Unfortunately for the band, its lo-fi, alt-country is best consumed while sitting at sticky tables in dark bars, or from behind the wheel of a truck driving through a leafy state park. Their performance was simply not that captivating. In their effort for honesty, they’ve abandoned showmanship, and, as such, lost the attention of much of the young audience. I must admit that aside from the atypical jangly alt-rock of Never Said Anything (the single for which the band has made a video), I also drifted off amidst the acoustic guitar and rasped, worn voice of Christopher Tolle.

I ran into a number of friends at the show (all known from before moving to Boston – I’ve yet to make a new one) and each made the conscious decision to leave before The Stereo. Each also asked if I intended to do the same. I should have taken that hint.

While entirely unfamiliar with the band and its five-year history, its name is certainly recognizable. The band’s name and logo appear in banner ads on my favourite websites, as print ads in my favourite magazines, and on “played with” or “sounds like” lists of some of my favourite bands. I knew they were part of my shared culture; I just wasn’t familiar with where they fit in. Again, I missed the clues throughout the club: the very young kids, the Reggie & the Full Effect messenger bags, and the t-shirts adorned with the logos of various bands on Vagrant Records. The Stereo is teenybopper pop.

While the band is obviously not in the same manufactured boat as The Backstreet Boys or N*Sync, its music and image is created to be easily digestible for those whose taste buds have just ventured away from TRL. Sadly, youth never sees when they’re being pandered to. When I was a kid, I thought Rick Springfield was a real rockstar; now I understand he was just an actor playing watered down rock and roll, all in the name of creating a pop-star buck. The Stereo is generation Y’s Rick Springfield. Only this time they’re not playing watered down rock, they’re playing revved up pop.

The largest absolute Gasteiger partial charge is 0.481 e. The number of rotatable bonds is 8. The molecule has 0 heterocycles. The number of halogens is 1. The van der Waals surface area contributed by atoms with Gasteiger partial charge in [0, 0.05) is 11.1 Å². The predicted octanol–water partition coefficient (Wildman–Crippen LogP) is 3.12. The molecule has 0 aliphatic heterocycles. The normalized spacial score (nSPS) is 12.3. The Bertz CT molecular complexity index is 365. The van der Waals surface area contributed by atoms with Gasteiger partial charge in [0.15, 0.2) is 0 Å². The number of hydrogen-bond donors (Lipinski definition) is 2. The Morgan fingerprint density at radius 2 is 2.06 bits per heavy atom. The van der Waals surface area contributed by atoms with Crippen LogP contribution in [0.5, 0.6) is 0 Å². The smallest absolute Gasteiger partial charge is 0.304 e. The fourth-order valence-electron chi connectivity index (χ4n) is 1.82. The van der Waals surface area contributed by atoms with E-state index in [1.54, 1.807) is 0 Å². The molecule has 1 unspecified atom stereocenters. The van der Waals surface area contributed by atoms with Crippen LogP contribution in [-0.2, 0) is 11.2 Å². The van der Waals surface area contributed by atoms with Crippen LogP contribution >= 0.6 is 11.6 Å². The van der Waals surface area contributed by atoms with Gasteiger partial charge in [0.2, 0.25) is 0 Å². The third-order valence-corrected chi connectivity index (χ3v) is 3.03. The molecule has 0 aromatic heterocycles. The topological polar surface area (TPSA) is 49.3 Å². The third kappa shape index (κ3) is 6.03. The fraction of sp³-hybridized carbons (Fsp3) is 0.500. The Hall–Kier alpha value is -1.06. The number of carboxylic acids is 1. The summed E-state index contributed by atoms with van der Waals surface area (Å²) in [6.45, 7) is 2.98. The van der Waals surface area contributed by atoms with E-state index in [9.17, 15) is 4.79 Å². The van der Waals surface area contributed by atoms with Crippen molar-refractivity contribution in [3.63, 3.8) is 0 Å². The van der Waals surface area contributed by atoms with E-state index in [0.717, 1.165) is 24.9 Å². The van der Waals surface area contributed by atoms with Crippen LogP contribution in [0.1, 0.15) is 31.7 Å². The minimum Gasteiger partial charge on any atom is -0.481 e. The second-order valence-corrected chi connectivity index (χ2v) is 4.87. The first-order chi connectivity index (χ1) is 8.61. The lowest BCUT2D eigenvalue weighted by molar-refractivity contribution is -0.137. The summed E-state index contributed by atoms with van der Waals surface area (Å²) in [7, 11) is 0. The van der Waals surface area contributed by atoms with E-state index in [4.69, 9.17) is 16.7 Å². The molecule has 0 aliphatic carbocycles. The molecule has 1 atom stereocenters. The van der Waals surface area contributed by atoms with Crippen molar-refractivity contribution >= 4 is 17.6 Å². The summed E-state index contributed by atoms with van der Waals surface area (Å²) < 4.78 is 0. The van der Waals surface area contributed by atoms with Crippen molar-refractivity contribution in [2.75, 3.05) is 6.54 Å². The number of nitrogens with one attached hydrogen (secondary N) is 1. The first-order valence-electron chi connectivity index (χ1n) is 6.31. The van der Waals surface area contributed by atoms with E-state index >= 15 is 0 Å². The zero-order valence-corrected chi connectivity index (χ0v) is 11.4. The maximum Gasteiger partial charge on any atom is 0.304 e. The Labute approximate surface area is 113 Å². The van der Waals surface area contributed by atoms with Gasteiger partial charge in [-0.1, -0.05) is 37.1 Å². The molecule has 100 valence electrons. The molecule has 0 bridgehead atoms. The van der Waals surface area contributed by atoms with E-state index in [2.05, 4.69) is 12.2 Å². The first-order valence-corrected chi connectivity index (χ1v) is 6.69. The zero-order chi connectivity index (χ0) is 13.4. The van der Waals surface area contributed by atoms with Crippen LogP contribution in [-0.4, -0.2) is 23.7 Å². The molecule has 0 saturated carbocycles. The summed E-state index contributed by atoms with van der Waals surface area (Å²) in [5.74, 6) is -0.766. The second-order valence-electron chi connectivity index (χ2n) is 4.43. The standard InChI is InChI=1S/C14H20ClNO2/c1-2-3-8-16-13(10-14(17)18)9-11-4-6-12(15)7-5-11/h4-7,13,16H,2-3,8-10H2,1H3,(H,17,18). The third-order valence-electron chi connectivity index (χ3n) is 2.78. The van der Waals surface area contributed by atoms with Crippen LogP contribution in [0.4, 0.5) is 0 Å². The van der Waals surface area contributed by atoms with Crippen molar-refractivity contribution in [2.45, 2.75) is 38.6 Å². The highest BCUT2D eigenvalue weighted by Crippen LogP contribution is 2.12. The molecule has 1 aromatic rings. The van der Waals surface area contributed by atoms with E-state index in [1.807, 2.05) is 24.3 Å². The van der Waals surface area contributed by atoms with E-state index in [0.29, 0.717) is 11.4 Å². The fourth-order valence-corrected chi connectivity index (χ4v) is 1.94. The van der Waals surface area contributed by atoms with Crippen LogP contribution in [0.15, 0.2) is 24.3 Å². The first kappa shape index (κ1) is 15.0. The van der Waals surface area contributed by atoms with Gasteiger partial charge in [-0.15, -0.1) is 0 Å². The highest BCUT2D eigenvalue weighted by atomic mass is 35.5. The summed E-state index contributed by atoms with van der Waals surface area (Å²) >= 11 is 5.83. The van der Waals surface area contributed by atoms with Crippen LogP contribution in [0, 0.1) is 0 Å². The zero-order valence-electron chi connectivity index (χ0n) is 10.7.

Singer/guitarist Jamie Woolford is a saccharine showman. His direct communication with the small audience of lap dogs was effective, though paper-thin. He knows what his role is. He knows he’s expected to give a show. And luckily for the grateful fans, he is able to deliver one. Along with bands that place banners behind their drummers, I now fear any band that requires the audience to clap their hands over their heads. The audience, however, had no such reservations and sang along with every word in the band’s power-chorded arsenal. I slipped from my position at the front of the stage and moved to the side where I might get a better view of the ordeal.

The power of the illusion was great. Although a quarter of the remaining audience furrowed their brows in bewilderment, the band’s fans were star-struck by the pin-ups on stage – and why shouldn’t they be? Songs were catchy, fun, and contained irresistible bounce. Sweeping power, bold dynamics, and an emotive singer make for good songs. Only substance lacked.

Later in the evening I spoke with guitarist Andrew Ashby and asked him about The Belles’ mellow set. From our conversation, I was left with the impression that the band’s low-key offering may have been a bit of a protest. Although he expressed gratitude for The Stereo bringing his band on tour, the similarities betwixt the bands are few. The proven rule has been that fans of The Stereo are seldom interested in the mature sounds of The Belles.

In a strange bit of luck, however, liquor laws have created a silver lining for The Belles. In most states, kids under 18 or even 21 can attend shows in bars only if their parents escort them. Such is the case at the Middle East, where minors are otherwise prohibited. Ashby explained it’s the drug-along parents who have had the biggest interest in his band and, as a result, have purchased the majority of their CDs on this tour.

I left without a CD from any of the bands, although Ashby did insist I leave with a handful of stickers I could use to promote The Belles throughout Boston. I accepted graciously before tossing them into my new camera bag. I then slipped out the back door hoping the #64 would be on time for its last run of the night.